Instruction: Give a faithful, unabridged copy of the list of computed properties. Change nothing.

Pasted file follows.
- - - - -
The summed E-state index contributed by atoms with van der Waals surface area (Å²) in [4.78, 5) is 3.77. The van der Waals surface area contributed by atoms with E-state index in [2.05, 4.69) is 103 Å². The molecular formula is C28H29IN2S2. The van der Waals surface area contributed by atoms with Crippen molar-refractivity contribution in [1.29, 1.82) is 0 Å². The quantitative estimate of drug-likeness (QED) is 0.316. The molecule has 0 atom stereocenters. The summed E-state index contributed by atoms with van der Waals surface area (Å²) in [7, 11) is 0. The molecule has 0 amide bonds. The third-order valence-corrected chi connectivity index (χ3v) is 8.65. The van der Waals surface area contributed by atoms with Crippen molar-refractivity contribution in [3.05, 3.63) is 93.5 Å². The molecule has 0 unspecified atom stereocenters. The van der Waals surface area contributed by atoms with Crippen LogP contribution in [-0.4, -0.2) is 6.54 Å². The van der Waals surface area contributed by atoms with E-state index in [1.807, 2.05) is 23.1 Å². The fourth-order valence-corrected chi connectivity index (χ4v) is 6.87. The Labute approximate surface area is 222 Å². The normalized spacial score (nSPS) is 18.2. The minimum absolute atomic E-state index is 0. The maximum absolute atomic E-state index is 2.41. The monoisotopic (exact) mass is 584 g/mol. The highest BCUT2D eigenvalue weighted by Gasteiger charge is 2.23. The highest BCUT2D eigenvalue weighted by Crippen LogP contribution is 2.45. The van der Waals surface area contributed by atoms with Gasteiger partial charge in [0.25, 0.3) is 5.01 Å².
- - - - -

The summed E-state index contributed by atoms with van der Waals surface area (Å²) in [4.78, 5) is 3.77. The van der Waals surface area contributed by atoms with E-state index in [2.05, 4.69) is 103 Å². The molecular formula is C28H29IN2S2. The van der Waals surface area contributed by atoms with Crippen molar-refractivity contribution in [1.29, 1.82) is 0 Å². The quantitative estimate of drug-likeness (QED) is 0.316. The molecule has 0 atom stereocenters. The summed E-state index contributed by atoms with van der Waals surface area (Å²) in [7, 11) is 0. The molecule has 0 amide bonds. The third-order valence-corrected chi connectivity index (χ3v) is 8.65. The van der Waals surface area contributed by atoms with Crippen molar-refractivity contribution in [3.05, 3.63) is 93.5 Å². The molecule has 0 unspecified atom stereocenters. The van der Waals surface area contributed by atoms with Crippen LogP contribution in [-0.4, -0.2) is 6.54 Å². The van der Waals surface area contributed by atoms with E-state index in [1.807, 2.05) is 23.1 Å². The fourth-order valence-corrected chi connectivity index (χ4v) is 6.87. The Labute approximate surface area is 222 Å². The normalized spacial score (nSPS) is 18.2. The minimum absolute atomic E-state index is 0. The maximum absolute atomic E-state index is 2.41. The monoisotopic (exact) mass is 584 g/mol. The highest BCUT2D eigenvalue weighted by Gasteiger charge is 2.23. The highest BCUT2D eigenvalue weighted by Crippen LogP contribution is 2.45. The van der Waals surface area contributed by atoms with Gasteiger partial charge in [0.25, 0.3) is 5.01 Å².